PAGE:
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Friday, August 18, 2006

Senator George Allen's Surprising Anti-Property Rights Initiative

Why is Senator George Allen so enthusiastic about a proposal to increase federal control over local land use in Pennsylvania, Maryland, West Virginia and Virginia?

A new press release examines Allen's proposal:
Anti-Property Rights Initiative Gets Boost from Unlikely Source: Senator George Allen

Nearly one year after the U.S. Supreme Court's shocking Kelo v. New London decision touched off a firestorm of bipartisan support for stronger property rights protections, some anti-property rights groups are receiving support from a surprising source: Senator George Allen (R-VA).

Senator Allen is the chief sponsor of legislation that would create a massive federal "National Heritage Area" that would stretch from Charlottesville, VA, through Frederick County, MD, and end in Gettysburg, PA. Such areas are best described as heavily regulated corridors where property rights may be strictly curtailed.

Allen's bill would deputize special interest groups -- many with clear anti-property rights agendas -- and federal employees to oversee land use policy in the corridor.

"Senator Allen often describes himself as a 'Jeffersonian' conservative, which he defines as someone who doesn't like 'nanny, meddling, restrictive, burdensome government,'" said Peyton Knight, director of environmental and regulatory affairs at the National Center. "However, if you fail to support your rhetoric with substance, you're all hat and no cattle."

Sen. Allen's initiative in some ways resembles a pork-barrel earmark, as it disburses funds to pre-selected preservationist interest groups. Unfortunately, it is even worse than an earmark, as it would threaten property rights by:
1) Creating a "management entity" to oversee land use policy in the area composed of groups that have a record of being hostile to property rights.

2) Directing this management entity to create an inventory of all property it wants "preserved," "managed" or "acquired."

3) Giving the management entity the authority to disburse federal funds for the purpose of land acquisition and restricting land use - an enticement for such activities.
"This is a transparent effort by "not in my back yard" elitists to milk millions of dollars from the nation's taxpayers to mandate gentrification of their rural landscape. These bluebloods want their pretty views and bucolic fields preserved in perpetuity at the expense of property rights, small landowners and farmers, and taxpayers," said Robert J. Smith, a senior fellow at the National Center.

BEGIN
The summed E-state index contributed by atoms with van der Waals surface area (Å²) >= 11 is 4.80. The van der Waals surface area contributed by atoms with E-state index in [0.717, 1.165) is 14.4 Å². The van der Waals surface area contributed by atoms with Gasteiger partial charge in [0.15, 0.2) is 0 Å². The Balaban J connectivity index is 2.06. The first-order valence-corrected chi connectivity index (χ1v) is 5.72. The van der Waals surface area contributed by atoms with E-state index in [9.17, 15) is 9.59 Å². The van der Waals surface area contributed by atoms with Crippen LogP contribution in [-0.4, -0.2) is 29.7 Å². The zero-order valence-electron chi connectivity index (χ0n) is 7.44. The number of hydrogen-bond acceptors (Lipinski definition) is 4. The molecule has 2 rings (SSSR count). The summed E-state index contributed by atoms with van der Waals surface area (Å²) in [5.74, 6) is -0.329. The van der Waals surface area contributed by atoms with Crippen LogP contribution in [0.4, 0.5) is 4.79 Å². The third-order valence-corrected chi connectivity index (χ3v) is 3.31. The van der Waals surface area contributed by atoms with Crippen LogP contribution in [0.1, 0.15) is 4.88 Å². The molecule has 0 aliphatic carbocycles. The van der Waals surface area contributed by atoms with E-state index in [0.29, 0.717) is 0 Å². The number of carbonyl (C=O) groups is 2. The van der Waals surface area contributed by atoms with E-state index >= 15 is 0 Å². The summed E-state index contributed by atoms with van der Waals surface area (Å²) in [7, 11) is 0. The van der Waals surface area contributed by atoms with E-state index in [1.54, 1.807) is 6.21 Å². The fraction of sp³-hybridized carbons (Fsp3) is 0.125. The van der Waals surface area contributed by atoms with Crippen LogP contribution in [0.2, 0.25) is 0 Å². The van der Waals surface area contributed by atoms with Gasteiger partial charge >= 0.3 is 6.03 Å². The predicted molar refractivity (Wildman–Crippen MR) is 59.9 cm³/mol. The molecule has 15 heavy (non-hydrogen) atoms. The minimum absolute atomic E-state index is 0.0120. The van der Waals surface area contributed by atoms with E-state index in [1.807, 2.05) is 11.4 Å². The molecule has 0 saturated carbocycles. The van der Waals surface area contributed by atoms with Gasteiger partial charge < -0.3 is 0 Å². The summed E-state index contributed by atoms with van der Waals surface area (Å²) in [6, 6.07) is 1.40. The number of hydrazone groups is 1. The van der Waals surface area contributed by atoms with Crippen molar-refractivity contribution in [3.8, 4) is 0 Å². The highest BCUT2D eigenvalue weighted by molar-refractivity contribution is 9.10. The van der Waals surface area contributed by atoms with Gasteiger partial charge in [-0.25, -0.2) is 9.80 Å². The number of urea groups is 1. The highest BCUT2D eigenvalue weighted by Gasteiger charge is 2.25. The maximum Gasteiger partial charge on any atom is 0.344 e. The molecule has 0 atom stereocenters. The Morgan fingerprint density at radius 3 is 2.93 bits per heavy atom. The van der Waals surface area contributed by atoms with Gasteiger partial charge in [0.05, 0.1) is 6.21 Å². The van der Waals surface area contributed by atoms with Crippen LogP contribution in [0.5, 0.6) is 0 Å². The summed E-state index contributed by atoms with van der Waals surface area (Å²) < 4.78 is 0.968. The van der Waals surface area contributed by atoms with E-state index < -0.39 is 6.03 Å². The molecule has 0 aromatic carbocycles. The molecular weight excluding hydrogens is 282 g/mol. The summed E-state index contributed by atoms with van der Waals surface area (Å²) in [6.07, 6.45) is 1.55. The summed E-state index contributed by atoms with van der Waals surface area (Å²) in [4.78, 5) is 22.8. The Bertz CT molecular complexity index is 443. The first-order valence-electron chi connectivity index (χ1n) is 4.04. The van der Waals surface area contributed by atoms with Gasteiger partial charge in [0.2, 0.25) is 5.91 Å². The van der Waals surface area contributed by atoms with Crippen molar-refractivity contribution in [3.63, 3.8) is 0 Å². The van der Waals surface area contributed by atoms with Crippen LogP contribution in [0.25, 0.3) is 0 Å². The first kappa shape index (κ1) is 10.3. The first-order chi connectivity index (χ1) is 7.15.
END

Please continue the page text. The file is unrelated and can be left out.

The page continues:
"It is remarkably similar to the exclusionary zoning for 'green space' and 'open space' that roiled New Jersey politics and communities for a quarter century," Smith adds. "Such policies were ruled unconstitutional by the New Jersey Supreme Court in the Mount Laurel decisions for being economically and racially discriminatory, and as an effort to lock out low and moderate income families and especially people of color, blacks and Hispanics."

Mychal Massie, national chairman of the African-American leadership network Project 21, which is affiliated with the National Center, notes the impact of Allen's bill will be felt disproportionately.

"Senator Allen's Heritage Area scheme is further evidence of the chasm that develops between working families and elected representatives once they are in office," said Massie. "Allen's measure would restrict and limit land use to all but the very wealthiest, and would severely and unjustly handicap families and individuals of moderate means."

Dr. Roger Pilon, director of the Cato Institute's Center for Constitutional Studies, notes the irony that overzealous preservationists at Thomas Jefferson's Monticello are corrupting Jefferson's legacy, ostensibly in an effort to protect it: "They want to traduce Jefferson's views in order to save his views."

Citizens of Virginia, Maryland and Pennsylvania might look to property owners caught within the boundaries of the Yuma Crossing National Heritage Area in Arizona to catch a glimpse of their possible future...
Read the rest here.

Posted by Amy Ridenour at 1:34 AM

Copyright The National Center for Public Policy Research